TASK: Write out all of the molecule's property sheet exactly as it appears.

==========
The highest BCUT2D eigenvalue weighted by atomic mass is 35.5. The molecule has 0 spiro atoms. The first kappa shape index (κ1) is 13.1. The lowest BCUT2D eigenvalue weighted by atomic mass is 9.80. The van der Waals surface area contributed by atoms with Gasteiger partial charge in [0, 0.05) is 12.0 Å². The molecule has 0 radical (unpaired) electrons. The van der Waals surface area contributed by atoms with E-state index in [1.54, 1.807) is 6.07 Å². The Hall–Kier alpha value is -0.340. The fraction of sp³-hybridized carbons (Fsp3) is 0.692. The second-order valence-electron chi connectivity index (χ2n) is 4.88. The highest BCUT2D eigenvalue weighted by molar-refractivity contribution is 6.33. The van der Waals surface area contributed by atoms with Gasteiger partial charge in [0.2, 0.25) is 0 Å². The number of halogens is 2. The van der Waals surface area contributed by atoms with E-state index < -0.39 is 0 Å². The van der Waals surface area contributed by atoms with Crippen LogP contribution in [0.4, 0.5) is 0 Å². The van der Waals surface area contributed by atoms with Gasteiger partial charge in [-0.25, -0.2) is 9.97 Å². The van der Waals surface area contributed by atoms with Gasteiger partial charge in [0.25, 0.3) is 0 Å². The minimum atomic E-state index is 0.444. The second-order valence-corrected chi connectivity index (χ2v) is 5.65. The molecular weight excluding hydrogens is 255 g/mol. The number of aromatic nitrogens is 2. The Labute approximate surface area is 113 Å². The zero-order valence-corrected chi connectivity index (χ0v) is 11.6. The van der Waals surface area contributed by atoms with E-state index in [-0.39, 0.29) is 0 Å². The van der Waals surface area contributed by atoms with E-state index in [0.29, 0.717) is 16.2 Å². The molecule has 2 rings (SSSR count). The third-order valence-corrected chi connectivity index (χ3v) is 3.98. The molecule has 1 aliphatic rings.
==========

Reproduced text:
The highest BCUT2D eigenvalue weighted by atomic mass is 35.5. The molecule has 0 spiro atoms. The first kappa shape index (κ1) is 13.1. The lowest BCUT2D eigenvalue weighted by atomic mass is 9.80. The van der Waals surface area contributed by atoms with Gasteiger partial charge in [0, 0.05) is 12.0 Å². The molecule has 0 radical (unpaired) electrons. The van der Waals surface area contributed by atoms with E-state index in [1.54, 1.807) is 6.07 Å². The Hall–Kier alpha value is -0.340. The fraction of sp³-hybridized carbons (Fsp3) is 0.692. The second-order valence-electron chi connectivity index (χ2n) is 4.88. The highest BCUT2D eigenvalue weighted by molar-refractivity contribution is 6.33. The van der Waals surface area contributed by atoms with Gasteiger partial charge in [0.2, 0.25) is 0 Å². The number of halogens is 2. The van der Waals surface area contributed by atoms with E-state index < -0.39 is 0 Å². The van der Waals surface area contributed by atoms with Crippen LogP contribution in [0.4, 0.5) is 0 Å². The van der Waals surface area contributed by atoms with Gasteiger partial charge in [-0.25, -0.2) is 9.97 Å². The van der Waals surface area contributed by atoms with Gasteiger partial charge in [0.25, 0.3) is 0 Å². The minimum atomic E-state index is 0.444. The second-order valence-corrected chi connectivity index (χ2v) is 5.65. The molecular weight excluding hydrogens is 255 g/mol. The number of aromatic nitrogens is 2. The Labute approximate surface area is 113 Å². The zero-order valence-corrected chi connectivity index (χ0v) is 11.6. The van der Waals surface area contributed by atoms with E-state index in [-0.39, 0.29) is 0 Å². The van der Waals surface area contributed by atoms with E-state index in [0.29, 0.717) is 16.2 Å². The molecule has 2 rings (SSSR count). The third-order valence-corrected chi connectivity index (χ3v) is 3.98. The molecule has 1 aliphatic rings.